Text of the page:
University Academics complete first leg of Antarctic ISTAR mission

A team of British scientists including Anna Hogg & Thomas Flament (School of Earth and Environment) from the University has returned from a gruelling 1500km journey across the ice of West Antarctica.

Anna Hogg by David Vaughan and Thomas Flament by Pete Lambert


The team have recently completed the first leg of their groundbreaking mission. The iSTAR science programme brings together multi-disciplinary teams to investigate ice loss from Pine Island Glacier, the biggest single contributor to worldwide sea level rise. The next step of the programme, an ocean investigation, is now underway.

iSTAR is an ambitious scientific programme, funded by the Natural Environment Research Council (NERC), uniting leading scientists from 11 UK universities and from British Antarctic Survey (BAS). Using state-of-the-art technologies to measure changes to the flow and thickness of glaciers, and to investigate the role that the ocean plays in transporting warm water beneath ice shelves, this multi-disciplinary mission is the first of its kind for the UK.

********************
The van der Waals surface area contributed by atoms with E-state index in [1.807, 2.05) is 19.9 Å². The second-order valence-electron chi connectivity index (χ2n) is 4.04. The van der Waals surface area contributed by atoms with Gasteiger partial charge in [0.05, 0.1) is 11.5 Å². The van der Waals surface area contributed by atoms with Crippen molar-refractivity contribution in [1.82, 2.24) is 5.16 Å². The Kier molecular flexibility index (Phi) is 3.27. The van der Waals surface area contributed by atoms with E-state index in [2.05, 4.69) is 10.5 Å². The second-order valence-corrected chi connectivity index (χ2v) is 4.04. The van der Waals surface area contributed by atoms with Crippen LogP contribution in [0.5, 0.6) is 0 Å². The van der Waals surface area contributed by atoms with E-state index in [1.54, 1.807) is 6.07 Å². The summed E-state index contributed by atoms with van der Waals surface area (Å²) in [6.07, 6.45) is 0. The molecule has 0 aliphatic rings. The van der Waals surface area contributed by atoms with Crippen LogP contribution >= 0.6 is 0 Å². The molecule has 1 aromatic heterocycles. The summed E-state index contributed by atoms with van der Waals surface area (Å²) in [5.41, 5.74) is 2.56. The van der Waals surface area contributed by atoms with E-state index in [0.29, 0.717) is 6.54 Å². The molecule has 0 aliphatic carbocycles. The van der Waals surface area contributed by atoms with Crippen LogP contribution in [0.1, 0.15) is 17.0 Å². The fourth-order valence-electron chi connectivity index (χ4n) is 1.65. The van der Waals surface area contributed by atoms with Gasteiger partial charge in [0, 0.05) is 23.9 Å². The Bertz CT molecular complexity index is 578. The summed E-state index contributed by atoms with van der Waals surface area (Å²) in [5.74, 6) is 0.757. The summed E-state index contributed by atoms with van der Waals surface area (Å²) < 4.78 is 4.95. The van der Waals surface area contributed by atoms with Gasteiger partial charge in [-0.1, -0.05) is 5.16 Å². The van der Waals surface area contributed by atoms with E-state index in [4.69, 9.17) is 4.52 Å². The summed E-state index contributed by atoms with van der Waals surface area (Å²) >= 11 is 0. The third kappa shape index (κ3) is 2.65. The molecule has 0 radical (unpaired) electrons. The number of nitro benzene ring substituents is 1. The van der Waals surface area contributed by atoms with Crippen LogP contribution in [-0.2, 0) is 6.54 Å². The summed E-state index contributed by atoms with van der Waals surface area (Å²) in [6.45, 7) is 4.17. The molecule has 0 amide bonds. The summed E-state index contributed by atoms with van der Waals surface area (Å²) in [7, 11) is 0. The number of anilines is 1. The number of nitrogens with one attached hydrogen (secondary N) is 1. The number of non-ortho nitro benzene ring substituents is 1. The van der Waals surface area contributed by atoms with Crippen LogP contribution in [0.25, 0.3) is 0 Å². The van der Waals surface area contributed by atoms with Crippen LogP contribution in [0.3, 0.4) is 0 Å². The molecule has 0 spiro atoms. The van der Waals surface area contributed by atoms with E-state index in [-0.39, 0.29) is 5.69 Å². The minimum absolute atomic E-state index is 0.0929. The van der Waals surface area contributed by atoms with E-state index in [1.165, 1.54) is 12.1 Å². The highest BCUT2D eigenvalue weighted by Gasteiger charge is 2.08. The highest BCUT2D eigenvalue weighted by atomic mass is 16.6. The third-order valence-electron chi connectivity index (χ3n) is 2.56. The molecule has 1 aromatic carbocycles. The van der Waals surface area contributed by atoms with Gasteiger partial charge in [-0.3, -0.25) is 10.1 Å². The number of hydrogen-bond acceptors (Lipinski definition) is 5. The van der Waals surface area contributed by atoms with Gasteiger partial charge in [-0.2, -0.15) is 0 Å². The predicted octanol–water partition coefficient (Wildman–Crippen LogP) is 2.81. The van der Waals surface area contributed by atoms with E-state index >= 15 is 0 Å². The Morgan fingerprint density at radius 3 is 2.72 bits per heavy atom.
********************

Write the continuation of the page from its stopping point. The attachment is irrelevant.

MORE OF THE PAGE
Scientists recognise the urgent need to understand the causes and impact of recent rapid ice loss from Pine Island Glacier.  The impact on global sea-level rise could be significant – this mission is designed to find out just how significant. This new knowledge about its stability is critical for making better predictions about how the ocean and ice will respond to future environmental change.

This season’s deep-field campaign was to travel 1500km [932 miles] by ‘tractor train’ across the glacier ice, taking samples and measurements as they went.  This is the first time in recent British history that this method of crossing the ice has been undertaken. Sophisticated equipment, supplies and fuel were loaded on to specially designed rubber mats and towed by huge tractors.  A ‘caboose’ (a caravan-like office and living space) housed technical equipment and provide a warm space for the science team to plan their days’ work.

For more information about the ISTAR mission visit their website.


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